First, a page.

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 [#permalink] New post 17 Dec 2007, 05:08
On the same note, what if I got the title of a mentor wrong? it's a mentor from an extra curricular activity who nominated me for a position within the org. That person is NOT a recommendor, I just mentioned her very briefly in my essays and got her title wrong. I made the same mistake for several schools unfortunately.

1) Should I notify adcoms?

2) If so, when? upon called for interviews? Is that too late? Becuase I figured, if they don't call me for interviews then why bother?

Last edited by aceman626 on 17 Dec 2007, 05:15, edited 1 time in total.
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 [#permalink] New post 17 Dec 2007, 05:12
aceman626 wrote:
On the same note, what if I got the title of a mentor wrong? it's a mentor from an extra curricular activity who nominated me for a position within the org. That person is NOT a recommendor, I just mentioned her very briefly in my essays and got her title wrong. I made the same mistake for several schools unfortunately.

1) Should I notify adcoms?

2) If so, when? upon called for interviews, is that too late? Is that too late? Becuase I figured, if they don't call me for interviews then why bother?


I do not think that this mistake is significant enough to notify adcoms. This will only draw their attention to the mistake.
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Mistake but still accepted. [#permalink] New post 17 Dec 2007, 07:44
Just to make you guys feel better, I was accepted at Columbia and I read over my optional essay and I wrote "Cornell" instead of "Coumbia" in one of the concluding sentences. Obviously that one mistake was not a dealbreaker.
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 [#permalink] New post 17 Dec 2007, 09:17
Honestly, I haven't looked at my essays since I submitted my app, and may never look at them again. It really isn't worth the stress.
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Re: Mistake but still accepted. [#permalink] New post 17 Dec 2007, 09:26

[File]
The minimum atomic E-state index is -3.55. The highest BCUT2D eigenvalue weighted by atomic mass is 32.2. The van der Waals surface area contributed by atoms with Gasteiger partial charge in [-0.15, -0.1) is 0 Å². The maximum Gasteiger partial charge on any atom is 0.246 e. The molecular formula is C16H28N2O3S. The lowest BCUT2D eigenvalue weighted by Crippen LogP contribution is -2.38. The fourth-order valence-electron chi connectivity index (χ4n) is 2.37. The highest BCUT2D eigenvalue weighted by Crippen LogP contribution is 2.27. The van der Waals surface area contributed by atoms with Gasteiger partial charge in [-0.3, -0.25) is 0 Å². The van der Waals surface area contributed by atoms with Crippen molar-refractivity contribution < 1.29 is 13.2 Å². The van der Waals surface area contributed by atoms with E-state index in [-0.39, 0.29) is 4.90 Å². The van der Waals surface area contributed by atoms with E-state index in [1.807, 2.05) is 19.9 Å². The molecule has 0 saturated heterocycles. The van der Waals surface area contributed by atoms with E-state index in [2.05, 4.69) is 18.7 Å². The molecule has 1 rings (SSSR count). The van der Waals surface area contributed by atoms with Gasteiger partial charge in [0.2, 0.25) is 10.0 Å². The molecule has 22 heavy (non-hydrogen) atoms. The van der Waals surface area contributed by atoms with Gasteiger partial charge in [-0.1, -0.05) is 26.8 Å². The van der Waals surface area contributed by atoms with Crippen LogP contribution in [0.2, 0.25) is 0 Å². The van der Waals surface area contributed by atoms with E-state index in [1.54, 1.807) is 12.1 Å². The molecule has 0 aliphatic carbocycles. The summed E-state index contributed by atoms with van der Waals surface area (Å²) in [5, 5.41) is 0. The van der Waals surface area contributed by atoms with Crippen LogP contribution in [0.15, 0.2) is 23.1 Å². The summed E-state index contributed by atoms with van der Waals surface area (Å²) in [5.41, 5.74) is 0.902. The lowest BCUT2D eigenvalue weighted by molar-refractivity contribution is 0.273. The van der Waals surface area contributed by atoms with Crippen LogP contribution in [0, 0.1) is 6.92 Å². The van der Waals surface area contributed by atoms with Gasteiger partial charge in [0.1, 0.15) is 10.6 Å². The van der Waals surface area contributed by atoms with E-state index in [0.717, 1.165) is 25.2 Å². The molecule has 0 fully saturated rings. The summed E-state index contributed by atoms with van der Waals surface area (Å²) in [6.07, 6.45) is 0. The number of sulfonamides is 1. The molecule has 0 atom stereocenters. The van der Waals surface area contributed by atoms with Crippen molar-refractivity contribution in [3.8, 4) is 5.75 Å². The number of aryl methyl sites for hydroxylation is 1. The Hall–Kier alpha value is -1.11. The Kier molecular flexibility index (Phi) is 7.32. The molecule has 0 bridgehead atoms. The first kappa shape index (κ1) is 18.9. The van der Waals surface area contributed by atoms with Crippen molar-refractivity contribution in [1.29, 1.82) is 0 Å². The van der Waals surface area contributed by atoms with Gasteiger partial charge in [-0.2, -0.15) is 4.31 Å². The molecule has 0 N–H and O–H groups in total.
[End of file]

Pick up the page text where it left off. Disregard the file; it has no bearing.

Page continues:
sattellite wrote:
Just to make you guys feel better, I was accepted at Columbia and I read over my optional essay and I wrote "Cornell" instead of "Coumbia" in one of the concluding sentences. Obviously that one mistake was not a dealbreaker.


Oh man, that's a good one! :) I guess the adcoms are being honest when they say they won't ding someone just because of that! :wink:
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Re: Mistake but still accepted. [#permalink] New post 17 Dec 2007, 10:33
sattellite wrote:
Just to make you guys feel better, I was accepted at Columbia and I read over my optional essay and I wrote "Cornell" instead of "Coumbia" in one of the concluding sentences. Obviously that one mistake was not a dealbreaker.


Oh, wow...that makes me feel a lot better.
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 [#permalink] New post 17 Dec 2007, 18:51
helg wrote:
aceman626 wrote:
On the same note, what if I got the title of a mentor wrong? it's a mentor from an extra curricular activity who nominated me for a position within the org. That person is NOT a recommendor, I just mentioned her very briefly in my essays and got her title wrong. I made the same mistake for several schools unfortunately.

1) Should I notify adcoms?

2) If so, when? upon called for interviews, is that too late? Is that too late? Becuase I figured, if they don't call me for interviews then why bother?


I do not think that this mistake is significant enough to notify adcoms. This will only draw their attention to the mistake.


Ok makes me feel a little better..however the other people's mistakes so far are just plain typos, but for me, I got the position of my mentor wrong, so would I come across as lying? I can tell adcom about it, i guess its pretty straightforward procedure, but somewhat of a hassle and like u said I don't want to bring their attention to it.
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 [#permalink] New post 17 Dec 2007, 19:56
Titles dont matter.... You are sweating too much about it..

My manager wrote her title wrong.. imagine that,.. on my recommendation letter..I never found that out until I received the pdf copy of her reco letter....